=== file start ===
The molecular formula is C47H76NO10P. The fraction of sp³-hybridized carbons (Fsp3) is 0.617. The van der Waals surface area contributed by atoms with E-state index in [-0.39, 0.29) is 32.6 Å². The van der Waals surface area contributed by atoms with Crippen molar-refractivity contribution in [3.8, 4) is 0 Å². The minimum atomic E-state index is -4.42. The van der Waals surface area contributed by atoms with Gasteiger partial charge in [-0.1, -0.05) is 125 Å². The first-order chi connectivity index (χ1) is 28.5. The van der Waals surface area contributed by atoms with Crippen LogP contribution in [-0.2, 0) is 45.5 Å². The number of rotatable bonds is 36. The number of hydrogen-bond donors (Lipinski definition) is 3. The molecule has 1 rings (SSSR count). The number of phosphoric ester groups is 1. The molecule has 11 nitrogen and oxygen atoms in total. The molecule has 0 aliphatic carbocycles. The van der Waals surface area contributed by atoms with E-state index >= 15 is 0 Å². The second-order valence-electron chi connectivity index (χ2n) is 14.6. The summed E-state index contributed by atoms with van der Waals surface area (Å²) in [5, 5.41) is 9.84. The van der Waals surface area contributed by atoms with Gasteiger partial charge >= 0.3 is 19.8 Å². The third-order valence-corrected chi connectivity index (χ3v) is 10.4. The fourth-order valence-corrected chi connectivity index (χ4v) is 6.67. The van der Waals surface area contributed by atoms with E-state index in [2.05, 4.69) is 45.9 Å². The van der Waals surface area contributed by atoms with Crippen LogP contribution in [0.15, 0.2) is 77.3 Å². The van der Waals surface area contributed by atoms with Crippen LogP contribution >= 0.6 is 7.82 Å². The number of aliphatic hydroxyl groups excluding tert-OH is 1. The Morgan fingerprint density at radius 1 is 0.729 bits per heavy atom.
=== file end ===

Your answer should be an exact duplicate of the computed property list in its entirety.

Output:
The molecular formula is C47H76NO10P. The fraction of sp³-hybridized carbons (Fsp3) is 0.617. The van der Waals surface area contributed by atoms with E-state index in [-0.39, 0.29) is 32.6 Å². The van der Waals surface area contributed by atoms with Crippen molar-refractivity contribution in [3.8, 4) is 0 Å². The minimum atomic E-state index is -4.42. The van der Waals surface area contributed by atoms with Gasteiger partial charge in [-0.1, -0.05) is 125 Å². The first-order chi connectivity index (χ1) is 28.5. The van der Waals surface area contributed by atoms with Crippen LogP contribution in [-0.2, 0) is 45.5 Å². The number of rotatable bonds is 36. The number of hydrogen-bond donors (Lipinski definition) is 3. The molecule has 1 rings (SSSR count). The number of phosphoric ester groups is 1. The molecule has 11 nitrogen and oxygen atoms in total. The molecule has 0 aliphatic carbocycles. The van der Waals surface area contributed by atoms with E-state index >= 15 is 0 Å². The second-order valence-electron chi connectivity index (χ2n) is 14.6. The summed E-state index contributed by atoms with van der Waals surface area (Å²) in [5, 5.41) is 9.84. The van der Waals surface area contributed by atoms with Gasteiger partial charge >= 0.3 is 19.8 Å². The third-order valence-corrected chi connectivity index (χ3v) is 10.4. The fourth-order valence-corrected chi connectivity index (χ4v) is 6.67. The van der Waals surface area contributed by atoms with E-state index in [2.05, 4.69) is 45.9 Å². The van der Waals surface area contributed by atoms with Crippen LogP contribution in [0.15, 0.2) is 77.3 Å². The van der Waals surface area contributed by atoms with Crippen LogP contribution >= 0.6 is 7.82 Å². The number of aliphatic hydroxyl groups excluding tert-OH is 1. The Morgan fingerprint density at radius 1 is 0.729 bits per heavy atom.